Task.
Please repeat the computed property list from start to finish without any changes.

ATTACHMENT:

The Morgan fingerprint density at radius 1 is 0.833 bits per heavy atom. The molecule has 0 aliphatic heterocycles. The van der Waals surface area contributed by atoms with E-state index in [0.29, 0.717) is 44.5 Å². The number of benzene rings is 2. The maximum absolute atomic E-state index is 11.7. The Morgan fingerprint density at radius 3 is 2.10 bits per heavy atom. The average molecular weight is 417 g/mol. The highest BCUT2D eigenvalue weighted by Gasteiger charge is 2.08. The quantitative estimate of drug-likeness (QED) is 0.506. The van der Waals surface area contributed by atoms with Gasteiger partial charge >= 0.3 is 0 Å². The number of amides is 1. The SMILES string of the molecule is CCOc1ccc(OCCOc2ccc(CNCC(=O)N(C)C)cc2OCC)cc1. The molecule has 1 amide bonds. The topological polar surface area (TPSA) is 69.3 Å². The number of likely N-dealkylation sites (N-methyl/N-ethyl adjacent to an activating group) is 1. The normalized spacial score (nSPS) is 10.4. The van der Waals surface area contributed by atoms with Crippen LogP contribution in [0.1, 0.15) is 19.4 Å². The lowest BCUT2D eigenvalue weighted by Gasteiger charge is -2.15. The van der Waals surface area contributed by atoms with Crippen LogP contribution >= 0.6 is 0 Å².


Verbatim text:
The Morgan fingerprint density at radius 1 is 0.833 bits per heavy atom. The molecule has 0 aliphatic heterocycles. The van der Waals surface area contributed by atoms with E-state index in [0.29, 0.717) is 44.5 Å². The number of benzene rings is 2. The maximum absolute atomic E-state index is 11.7. The Morgan fingerprint density at radius 3 is 2.10 bits per heavy atom. The average molecular weight is 417 g/mol. The highest BCUT2D eigenvalue weighted by Gasteiger charge is 2.08. The quantitative estimate of drug-likeness (QED) is 0.506. The van der Waals surface area contributed by atoms with Gasteiger partial charge >= 0.3 is 0 Å². The number of amides is 1. The SMILES string of the molecule is CCOc1ccc(OCCOc2ccc(CNCC(=O)N(C)C)cc2OCC)cc1. The molecule has 1 amide bonds. The topological polar surface area (TPSA) is 69.3 Å². The number of likely N-dealkylation sites (N-methyl/N-ethyl adjacent to an activating group) is 1. The normalized spacial score (nSPS) is 10.4. The van der Waals surface area contributed by atoms with Crippen LogP contribution in [0.1, 0.15) is 19.4 Å². The lowest BCUT2D eigenvalue weighted by Gasteiger charge is -2.15. The van der Waals surface area contributed by atoms with Crippen LogP contribution >= 0.6 is 0 Å².